Book Review: ‘Finding Jake’

The Columbine High School shooting in April of 1999 changed the lives of future students and their parents forever. Now, as President Obama recently stated after yet another school shooting, such tragic events are becoming commonplace. Although schools and police departments across the country have developed protocols for dealing with school shootings, our nation cannot collectively agree on a preventative course of action.

But while the thought of losing a child to such a tragedy is a parent’s nightmare, even worse is the possibility of having a child who is the shooter. This is the trauma of Simon Connelly, the narrator in Bryan Reardon’s intensely suspenseful novel Finding Jake.

As Connelly is a freelance writer married to a successful attorney, the choice that he become a stay-at-home dad when their children were born seemed logical and he embraced whole-heartedly the responsibility but at the same time, felt uncomfortable in the world of mothers and second-guessed himself when he made decisions regarding the rearing of his young daughter and especially his older son Jake.

And then, when his son is a senior, he receives a text message that a shooting has taken place at his kids’ high school and requesting that parents meet at a nearby church during the crisis. He waits in the sanctuary with the others as they are reunited with their children and watches a few taken to a separate room to be told the fates of their kids (thirteen have been killed, others wounded), and continues to sit alone until officials inform him that his son is missing and is suspected of being a second shooter. The first has committed suicide in the school.

Reardon, like his fictional narrator, was a psychology major and freelance writer specializing in medical communications. Not surprisingly, the novel focuses on the emotional states of the victims’ families rather than on the grisly details of the assaults.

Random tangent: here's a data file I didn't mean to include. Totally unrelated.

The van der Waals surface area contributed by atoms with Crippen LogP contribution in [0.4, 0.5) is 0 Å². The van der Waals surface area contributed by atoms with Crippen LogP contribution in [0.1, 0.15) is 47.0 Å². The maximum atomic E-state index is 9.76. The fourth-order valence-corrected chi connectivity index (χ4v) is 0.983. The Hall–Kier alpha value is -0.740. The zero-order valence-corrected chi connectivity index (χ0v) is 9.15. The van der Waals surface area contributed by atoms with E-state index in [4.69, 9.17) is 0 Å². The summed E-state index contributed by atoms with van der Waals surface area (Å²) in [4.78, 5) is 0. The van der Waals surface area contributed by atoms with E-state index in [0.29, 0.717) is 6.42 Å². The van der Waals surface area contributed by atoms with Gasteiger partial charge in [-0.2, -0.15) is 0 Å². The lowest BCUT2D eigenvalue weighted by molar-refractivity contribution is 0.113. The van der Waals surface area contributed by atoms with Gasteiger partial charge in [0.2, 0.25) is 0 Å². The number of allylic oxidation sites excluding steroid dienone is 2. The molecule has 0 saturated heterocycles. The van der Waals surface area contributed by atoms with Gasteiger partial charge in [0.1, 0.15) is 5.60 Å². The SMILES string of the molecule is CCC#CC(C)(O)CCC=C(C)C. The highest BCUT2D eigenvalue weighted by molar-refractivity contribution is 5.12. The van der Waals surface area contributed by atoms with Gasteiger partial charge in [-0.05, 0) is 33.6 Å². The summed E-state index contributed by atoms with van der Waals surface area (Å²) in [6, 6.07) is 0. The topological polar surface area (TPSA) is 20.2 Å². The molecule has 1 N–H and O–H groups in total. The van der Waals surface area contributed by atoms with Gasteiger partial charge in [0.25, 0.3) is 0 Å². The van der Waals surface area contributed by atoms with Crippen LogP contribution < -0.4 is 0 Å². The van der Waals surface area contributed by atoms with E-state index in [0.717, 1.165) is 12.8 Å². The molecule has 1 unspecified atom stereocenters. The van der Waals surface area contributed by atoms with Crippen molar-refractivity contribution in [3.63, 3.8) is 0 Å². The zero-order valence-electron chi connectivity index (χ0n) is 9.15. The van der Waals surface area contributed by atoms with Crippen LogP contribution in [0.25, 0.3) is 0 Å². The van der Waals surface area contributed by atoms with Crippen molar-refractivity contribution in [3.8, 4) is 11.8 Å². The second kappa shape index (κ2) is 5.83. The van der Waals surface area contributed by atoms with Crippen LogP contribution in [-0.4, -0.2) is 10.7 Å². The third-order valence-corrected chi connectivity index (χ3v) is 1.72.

The author alternates chapters, beginning with Jake in his mother’s womb, followed by the alert to the school shooting, and then moving the two story lines simultaneously forward in time, taking Jake through his physical and psychological development up to the present, and bringing the reader through the developing crime investigation toward its resolution. The reader, like Jake’s father, agonizes over whether or not the boy could be one of the shooters and shares Simon’s concern over his son’s well-being.

While not a stay-at-home dad, this reviewer was a teacher who was a caregiver for his children during summer vacations. The day-to-day concerns of Simon as he raises his children sound familiar.

And Reardon succeeds in creating a strong sense of place (the author in an earlier part of his life lived in Delaware) and believable characters. He uses language well and crafts his novel skillfully. With the exception of a couple of creaky conventions that are exploited as he wraps up his plot, overall this compelling story is first rate.

Readers will do well to clear their schedules when they begin the book, as many will finish it in a day. And some might wish to enter the conversation regarding realistic approaches for dealing with the unique problem of school shootings that our country continues to endure.

Finding Jake by Bryan Reardon/261 pages, William Morrow/Harper Collins, 2015

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